Invisible Cages

Hmm, it’s been a while. Frustrating, that.

In the meantime, I’ve finished Anna Kavan’s A Charmed Circle. Lovely title, thanks, I think, to the unexpected way in which “charmed” ends up conveying anything but a lovely reality: this little family group is most definitely trapped in some sort of bubble of low-grade malevolence. Some power seems to be holding them all there, unable to make their respective and definitive breaks for existences less bleak—and also limits them to a pale unlikeability that represses any interesting or empathetic tendencies they may have just below the surface.

Henri Toulouse-Lautrec, Elles (Alone), Wikimedia

It’s a nice change from those quietly victorious mannered romances, where 1) persistent adherence to “true morality” will save our steely heroine, along with the gentle facade that keeps her human; where 2) the tale’s evil or even merely shallow contingent will earn appropriate kicks in the pants from Justice; and where 3) characters are either sympathetic or not—as opposed to generally annoying, with brief periods that make you want to like a given individual, but know it’ll be an attempt doomed sooner or later to failure or willful ignorance of the facts. So although you probably wouldn’t want to hang out with any of this book’s characters (Christofferson may be an exception here), their failure to live up to some ideal standard or to commit themselves fully to the task of saving themselves is more true to life than any governess-makes-good adventure.

Part of this faithful reflection of humanity giving itself only half a shot is the skillful way in which Kavan portrays people’s absolute misapprehension of the impressions they’re making on others, or of the thoughts and feelings going through the mind of whoever’s right in front of them. Beryl’s and Olive’s inability to talk to each other; the latter’s and Will’s completely different ideas of what’s going on between them; Will’s and Beryl’s mutual frustrations with each other’s misunderstood reactions; the young men’s apparent cluelessness about their own feelings—and all of the confusion remaining hidden beneath each individual’s ineptly constructed surface: generations have passed since this thing was published in 1929, but stake out a group of “young people” today, and it might seem that only the clothing and the presence of electronic gadgets have changed.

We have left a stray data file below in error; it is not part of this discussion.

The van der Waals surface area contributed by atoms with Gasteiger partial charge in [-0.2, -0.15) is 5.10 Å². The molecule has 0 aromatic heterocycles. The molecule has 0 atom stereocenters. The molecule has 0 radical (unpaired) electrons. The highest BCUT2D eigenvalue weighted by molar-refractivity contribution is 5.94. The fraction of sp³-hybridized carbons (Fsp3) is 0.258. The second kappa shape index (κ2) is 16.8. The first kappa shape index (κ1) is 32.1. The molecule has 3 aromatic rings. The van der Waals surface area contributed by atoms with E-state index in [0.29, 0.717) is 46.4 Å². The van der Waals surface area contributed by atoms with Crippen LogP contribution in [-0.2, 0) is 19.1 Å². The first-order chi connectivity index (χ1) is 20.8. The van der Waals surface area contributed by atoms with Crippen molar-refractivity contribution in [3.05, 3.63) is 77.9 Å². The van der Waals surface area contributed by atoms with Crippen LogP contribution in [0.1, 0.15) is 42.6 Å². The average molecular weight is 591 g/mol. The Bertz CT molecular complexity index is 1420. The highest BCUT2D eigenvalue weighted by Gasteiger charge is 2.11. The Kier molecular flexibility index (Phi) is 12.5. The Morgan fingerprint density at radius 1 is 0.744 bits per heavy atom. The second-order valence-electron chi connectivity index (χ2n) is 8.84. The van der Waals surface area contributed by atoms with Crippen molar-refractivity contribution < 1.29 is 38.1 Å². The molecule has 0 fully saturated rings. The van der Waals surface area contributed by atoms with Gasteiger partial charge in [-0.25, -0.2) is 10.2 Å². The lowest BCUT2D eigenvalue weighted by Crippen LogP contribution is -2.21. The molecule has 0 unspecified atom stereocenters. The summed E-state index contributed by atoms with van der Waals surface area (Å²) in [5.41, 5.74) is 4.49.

And the “old folks” are just as culpable, fallible, and insufferable as the young souls they’re supposed to be guiding. A mother whom the author gives free reign to wish her kids would go away, and openly to express her disappointment in them; a father who tries to barricade himself into book-bound isolation? You might be hard-pressed even today to find a writer willing to be so honest (as opposed to merely dramatic or hip to the latest requisite display of angst) about the fact that those bonds that are supposed to come so naturally and unconditionally are often out-and-out—and maybe even dangerous—myths.

But here’s the interesting twist: a tenuous, possibly unrealistic note of hope at the end, at least for Olive and Beryl. But it’s just that: a glimmer, and one we’re not sure is deceptive, naïve, hallucinated, or truly justified. The only way that final adjective can be applied is if – and that’s a big if—both girls get off their upper middle class butts and assert the truths they’ve discovered about themselves: their degree, at least, of power over their living conditions, their attitudes, their emotions. 

Oprah probably wouldn’t approve of this story—what amounts to Kavan’s extended reminder that the will often prefers inertia and the unpleasantness of the known to self-fulfillment. I’m guessing that’s one reason I’m so appreciative of its quietly unflinching confrontation with the realities of a species that’s anything but perfect.

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